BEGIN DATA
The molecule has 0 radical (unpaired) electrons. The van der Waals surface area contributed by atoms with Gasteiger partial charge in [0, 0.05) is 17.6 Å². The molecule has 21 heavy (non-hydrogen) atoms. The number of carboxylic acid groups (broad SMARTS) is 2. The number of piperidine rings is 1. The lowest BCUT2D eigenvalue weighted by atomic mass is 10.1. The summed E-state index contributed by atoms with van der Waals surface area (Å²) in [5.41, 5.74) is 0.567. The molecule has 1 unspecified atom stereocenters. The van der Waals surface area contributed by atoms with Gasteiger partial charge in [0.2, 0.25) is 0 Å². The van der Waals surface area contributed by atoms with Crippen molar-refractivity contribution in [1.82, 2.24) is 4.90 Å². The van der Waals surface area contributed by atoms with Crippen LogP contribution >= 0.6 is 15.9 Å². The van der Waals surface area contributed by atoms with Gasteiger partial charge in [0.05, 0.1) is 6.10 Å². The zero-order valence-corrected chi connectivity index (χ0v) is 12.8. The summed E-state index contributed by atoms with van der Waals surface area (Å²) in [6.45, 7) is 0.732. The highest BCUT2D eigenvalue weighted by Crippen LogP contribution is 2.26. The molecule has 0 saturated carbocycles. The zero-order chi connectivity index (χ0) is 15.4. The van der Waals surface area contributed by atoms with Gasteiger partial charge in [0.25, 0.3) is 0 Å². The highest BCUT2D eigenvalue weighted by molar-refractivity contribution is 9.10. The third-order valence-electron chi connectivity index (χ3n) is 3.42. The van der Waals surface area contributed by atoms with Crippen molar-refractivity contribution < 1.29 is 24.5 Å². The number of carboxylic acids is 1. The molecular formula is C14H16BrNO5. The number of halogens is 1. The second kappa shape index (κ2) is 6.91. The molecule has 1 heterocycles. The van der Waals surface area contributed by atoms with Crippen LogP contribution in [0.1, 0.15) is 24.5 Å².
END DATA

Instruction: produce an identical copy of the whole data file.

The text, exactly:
The molecule has 0 radical (unpaired) electrons. The van der Waals surface area contributed by atoms with Gasteiger partial charge in [0, 0.05) is 17.6 Å². The molecule has 21 heavy (non-hydrogen) atoms. The number of carboxylic acid groups (broad SMARTS) is 2. The number of piperidine rings is 1. The lowest BCUT2D eigenvalue weighted by atomic mass is 10.1. The summed E-state index contributed by atoms with van der Waals surface area (Å²) in [5.41, 5.74) is 0.567. The molecule has 1 unspecified atom stereocenters. The van der Waals surface area contributed by atoms with Gasteiger partial charge in [0.2, 0.25) is 0 Å². The van der Waals surface area contributed by atoms with Crippen molar-refractivity contribution in [1.82, 2.24) is 4.90 Å². The van der Waals surface area contributed by atoms with Crippen LogP contribution >= 0.6 is 15.9 Å². The van der Waals surface area contributed by atoms with Gasteiger partial charge in [0.05, 0.1) is 6.10 Å². The zero-order valence-corrected chi connectivity index (χ0v) is 12.8. The summed E-state index contributed by atoms with van der Waals surface area (Å²) in [6.45, 7) is 0.732. The highest BCUT2D eigenvalue weighted by Crippen LogP contribution is 2.26. The molecule has 0 saturated carbocycles. The zero-order chi connectivity index (χ0) is 15.4. The van der Waals surface area contributed by atoms with Gasteiger partial charge in [0.25, 0.3) is 0 Å². The highest BCUT2D eigenvalue weighted by molar-refractivity contribution is 9.10. The third-order valence-electron chi connectivity index (χ3n) is 3.42. The van der Waals surface area contributed by atoms with Crippen molar-refractivity contribution < 1.29 is 24.5 Å². The number of carboxylic acids is 1. The molecular formula is C14H16BrNO5. The number of halogens is 1. The second kappa shape index (κ2) is 6.91. The molecule has 1 heterocycles. The van der Waals surface area contributed by atoms with Crippen LogP contribution in [0.1, 0.15) is 24.5 Å².